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19
Nov

This podcast invites you into a lesson God brought into my life that shifted my view of myself and my leadership. I was struggling to lead New Life into her next phase. I had founded the church 18/19 years earlier and was at a personal crossroads. I struggled with self-doubt and pessimism around my abilities and wondered if I had the inner resources needed to take our church forward. Perhaps, I had given New Life all I had to give and it was time for someone new to be the senior leader. Then God met me powerfully through the story of David in 1 Samuel 17. Unlike the army of Israel that was filled with great fear, he stepped over the counsel of Saul and his older siblings who said, “You are incapable and will fail.” And he attacked Goliath, leading God’s people into a new future. How did he do it? He remembered. Read more.

I approached the podcast this week as if we were sitting across the table from one another and you asked the question, “Well Pete, how do you measure success in your own leadership and how might that be different from the way I’m measuring it today?” Here are the nine points I share as a response to that very important question: Success is Remaining in communion with Jesus throughout each day. Success is Embracing the Season God has me in – be it Fall, Winter, Spring or Summer. Success is Resisting Temptations of the Evil One, i.e. demonic powers. “This is the great work of a man: always to take the blame for his own sins before God and to expect temptation till the last breath.” Anthony the Great Success is Trusting Jesus.  Our work is to “be trusting in (i.e. relaxing in) the One he has sent” (John 6:29). Success is Living as a Sign. Read more.

When we step back to see the global, cross-racial, international, historical church as God sees, it is powerfully transformative. God has raised up one church spanning continents, cultures, ethnic groups, and languages. And while we were born into that church in a particular country, in a particular time in history, and in a particular church tradition or stream, the larger church is incredibly diverse with a long, rich history. In this podcast, I expound on why it is so essential to learn from Christians different than us, as well as from history if we are going to make serious disciples of Jesus. After giving a brief overview of church history, I share the ten treasures for mission from Scott Sunquist. Scott, a friend of mine for the past 36 years, has a PhD in Asian Church history and missiology. After teaching World Christianity in Singapore, Pittsburgh and Fuller, he is now President at Gordon-Conwell. Read more.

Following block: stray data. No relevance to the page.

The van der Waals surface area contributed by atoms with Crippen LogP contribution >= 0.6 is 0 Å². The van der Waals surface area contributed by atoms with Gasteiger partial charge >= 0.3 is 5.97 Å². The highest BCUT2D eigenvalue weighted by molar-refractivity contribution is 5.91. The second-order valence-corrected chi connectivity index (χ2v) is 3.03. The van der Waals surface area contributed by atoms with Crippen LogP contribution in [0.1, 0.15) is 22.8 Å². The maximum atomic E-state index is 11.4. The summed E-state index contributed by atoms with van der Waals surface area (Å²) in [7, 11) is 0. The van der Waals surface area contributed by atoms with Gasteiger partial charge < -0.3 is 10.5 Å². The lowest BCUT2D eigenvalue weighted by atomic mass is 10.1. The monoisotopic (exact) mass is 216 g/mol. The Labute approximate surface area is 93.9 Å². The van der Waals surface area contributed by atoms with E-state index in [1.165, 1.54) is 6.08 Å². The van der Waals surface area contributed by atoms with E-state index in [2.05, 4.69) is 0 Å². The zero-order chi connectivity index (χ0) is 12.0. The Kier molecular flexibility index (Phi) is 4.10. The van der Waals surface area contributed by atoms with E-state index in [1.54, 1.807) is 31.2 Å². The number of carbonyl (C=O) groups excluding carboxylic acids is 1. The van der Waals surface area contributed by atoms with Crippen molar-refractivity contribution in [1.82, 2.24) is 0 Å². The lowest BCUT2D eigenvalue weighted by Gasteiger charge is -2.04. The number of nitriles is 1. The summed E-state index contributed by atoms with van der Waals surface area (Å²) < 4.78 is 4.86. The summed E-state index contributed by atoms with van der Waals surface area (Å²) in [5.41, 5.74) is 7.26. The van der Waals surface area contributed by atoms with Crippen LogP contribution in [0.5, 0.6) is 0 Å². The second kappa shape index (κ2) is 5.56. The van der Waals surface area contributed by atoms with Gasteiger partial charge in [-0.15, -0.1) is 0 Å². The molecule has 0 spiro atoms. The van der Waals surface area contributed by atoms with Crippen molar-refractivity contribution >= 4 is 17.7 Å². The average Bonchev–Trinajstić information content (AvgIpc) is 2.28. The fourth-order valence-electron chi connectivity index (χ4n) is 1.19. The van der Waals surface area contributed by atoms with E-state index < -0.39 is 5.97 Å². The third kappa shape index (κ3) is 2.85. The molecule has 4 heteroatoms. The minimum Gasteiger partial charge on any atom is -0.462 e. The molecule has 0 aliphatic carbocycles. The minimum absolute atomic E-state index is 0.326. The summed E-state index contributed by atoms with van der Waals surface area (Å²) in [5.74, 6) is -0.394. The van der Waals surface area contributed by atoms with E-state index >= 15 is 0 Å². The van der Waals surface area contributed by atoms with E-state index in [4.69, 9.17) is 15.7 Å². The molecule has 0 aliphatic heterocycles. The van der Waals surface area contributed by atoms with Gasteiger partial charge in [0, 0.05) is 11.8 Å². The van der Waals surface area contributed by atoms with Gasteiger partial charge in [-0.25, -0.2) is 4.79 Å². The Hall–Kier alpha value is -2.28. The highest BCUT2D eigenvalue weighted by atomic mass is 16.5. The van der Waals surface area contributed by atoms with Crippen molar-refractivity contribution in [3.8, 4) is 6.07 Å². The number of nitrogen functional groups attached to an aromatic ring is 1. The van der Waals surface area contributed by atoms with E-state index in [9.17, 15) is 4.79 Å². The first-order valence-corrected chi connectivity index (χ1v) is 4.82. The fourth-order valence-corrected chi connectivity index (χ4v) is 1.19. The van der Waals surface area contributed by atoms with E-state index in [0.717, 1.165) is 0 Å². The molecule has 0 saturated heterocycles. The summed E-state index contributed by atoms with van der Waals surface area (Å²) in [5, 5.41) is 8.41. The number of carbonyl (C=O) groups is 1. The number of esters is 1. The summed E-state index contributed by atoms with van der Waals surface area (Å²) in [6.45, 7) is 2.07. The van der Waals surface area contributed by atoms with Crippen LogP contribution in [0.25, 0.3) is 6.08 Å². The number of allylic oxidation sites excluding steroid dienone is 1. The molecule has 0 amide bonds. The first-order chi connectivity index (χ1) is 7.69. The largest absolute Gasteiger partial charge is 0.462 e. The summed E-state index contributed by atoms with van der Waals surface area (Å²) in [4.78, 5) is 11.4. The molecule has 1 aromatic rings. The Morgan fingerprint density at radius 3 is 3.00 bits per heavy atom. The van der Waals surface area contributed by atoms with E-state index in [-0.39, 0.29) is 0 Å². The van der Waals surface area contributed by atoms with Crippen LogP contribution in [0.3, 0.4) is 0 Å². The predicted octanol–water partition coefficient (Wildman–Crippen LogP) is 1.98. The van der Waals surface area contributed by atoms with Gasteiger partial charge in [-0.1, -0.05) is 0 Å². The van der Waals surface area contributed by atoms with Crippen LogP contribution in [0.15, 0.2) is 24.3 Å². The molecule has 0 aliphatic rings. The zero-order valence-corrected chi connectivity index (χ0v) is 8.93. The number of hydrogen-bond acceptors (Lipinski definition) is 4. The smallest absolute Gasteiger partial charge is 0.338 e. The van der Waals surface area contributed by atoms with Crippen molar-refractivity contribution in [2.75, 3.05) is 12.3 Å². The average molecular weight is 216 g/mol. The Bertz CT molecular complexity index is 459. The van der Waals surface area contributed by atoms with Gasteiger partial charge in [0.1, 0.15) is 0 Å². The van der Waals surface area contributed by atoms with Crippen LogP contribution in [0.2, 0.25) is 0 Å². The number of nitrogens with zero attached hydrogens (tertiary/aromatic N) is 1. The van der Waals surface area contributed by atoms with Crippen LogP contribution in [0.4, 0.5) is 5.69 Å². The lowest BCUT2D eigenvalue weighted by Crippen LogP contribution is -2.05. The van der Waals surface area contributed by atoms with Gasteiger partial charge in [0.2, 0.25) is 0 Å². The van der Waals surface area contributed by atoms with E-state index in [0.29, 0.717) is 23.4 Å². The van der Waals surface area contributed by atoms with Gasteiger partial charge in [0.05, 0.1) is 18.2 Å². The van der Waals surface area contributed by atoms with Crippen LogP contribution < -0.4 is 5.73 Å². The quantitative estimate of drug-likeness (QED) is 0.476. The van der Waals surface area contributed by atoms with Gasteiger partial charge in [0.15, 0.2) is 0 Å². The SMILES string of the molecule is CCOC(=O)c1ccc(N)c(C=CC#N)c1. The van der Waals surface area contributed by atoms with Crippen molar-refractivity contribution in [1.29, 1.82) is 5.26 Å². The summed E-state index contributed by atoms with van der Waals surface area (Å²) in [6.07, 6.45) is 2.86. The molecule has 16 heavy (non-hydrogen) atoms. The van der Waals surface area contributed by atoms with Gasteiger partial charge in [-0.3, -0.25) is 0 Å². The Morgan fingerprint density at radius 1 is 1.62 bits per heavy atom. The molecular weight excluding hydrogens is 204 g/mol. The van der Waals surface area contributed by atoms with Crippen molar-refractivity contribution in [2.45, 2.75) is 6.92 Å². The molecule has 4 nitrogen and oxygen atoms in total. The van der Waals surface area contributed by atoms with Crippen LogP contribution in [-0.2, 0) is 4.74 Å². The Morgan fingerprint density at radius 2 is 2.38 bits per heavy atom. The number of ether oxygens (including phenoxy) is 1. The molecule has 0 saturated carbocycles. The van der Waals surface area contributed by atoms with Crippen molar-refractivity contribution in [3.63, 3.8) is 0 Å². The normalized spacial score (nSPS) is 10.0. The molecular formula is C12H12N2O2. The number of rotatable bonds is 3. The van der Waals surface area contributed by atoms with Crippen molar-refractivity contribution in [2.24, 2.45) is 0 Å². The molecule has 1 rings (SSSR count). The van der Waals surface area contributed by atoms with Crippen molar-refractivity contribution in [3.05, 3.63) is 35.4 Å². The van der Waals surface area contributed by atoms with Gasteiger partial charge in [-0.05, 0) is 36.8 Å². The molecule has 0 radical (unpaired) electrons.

Where did we get the idea that it’s possible to be spiritually mature while remaining emotionally immature? How did we slice out the emotional portion of who we are, deeming it suspect, irrelevant, or of secondary importance to our relationship with God? Why do we value the spiritual over every other aspect of our God-given humanity – the physical, emotional, social, and intellectual? In this podcast I explore the gaps in our theology that have caused such a tragic state of affairs in the church. I had been a Christian for seventeen years when I discovered the link between spiritual and emotional health. The spiritual-discipleship approaches of the ministries that had shaped my faith did not have the language, theology, or training to help me in this area. It didn’t matter how many years passed, whether seventeen or another fifty. I would remain an emotional infant until the emotional component of God’s image in. Read more.

It has rightly been said: “If I had an hour to solve a problem, I’d spend fifty-five minutes thinking about the problem and five minutes thinking about the solution.” In other words, without clearly identifying the roots of the problem, we will only offer inadequate, quick-fix solutions. We may work harder and initiate new programs, but we will continue to reproduce shallow, thin disciples who are not significantly different than the wider culture. What, then, are the leadership blind spots that prevent us from developing mature, deeply changed disciples and leaders? Over the past five months I have been wrestling with that question and have identified four: 1) We give away what we do not possess; 2) We sever emotional health from spiritual maturity; 3) We ignore the treasures of the larger, global church; and 4) We wrongly define success. In this podcast I address the first blind spot, exploring the sobering truth that. Read more.

In this week’s podcast, I build on last week’s message, “Listen,” and move to practical applications that have served me to sharpen my own discernment process. In particular, I draw from the insights of Ignatius of Loyola, the founder of Jesuits, a work that has endured 450 years. His joining of active mission in the world with the riches of a slowed-down spirituality, along with a deep awareness of God moving through our feelings, is unique in church history. After discussing Ignatius’ unique contribution, I share four insights that have served me in listening and discerning God’s will: Silence: Responding to God’s Invitations to Greater Silence. There are seasons where God invites us to carve out larger blocks of time for silence and stillness with him. Feeling: Listening to God in Your Feelings. We don’t blindly follow our feelings but acknowledge them as a part, a significant part, of the way God communicates to. Read more.

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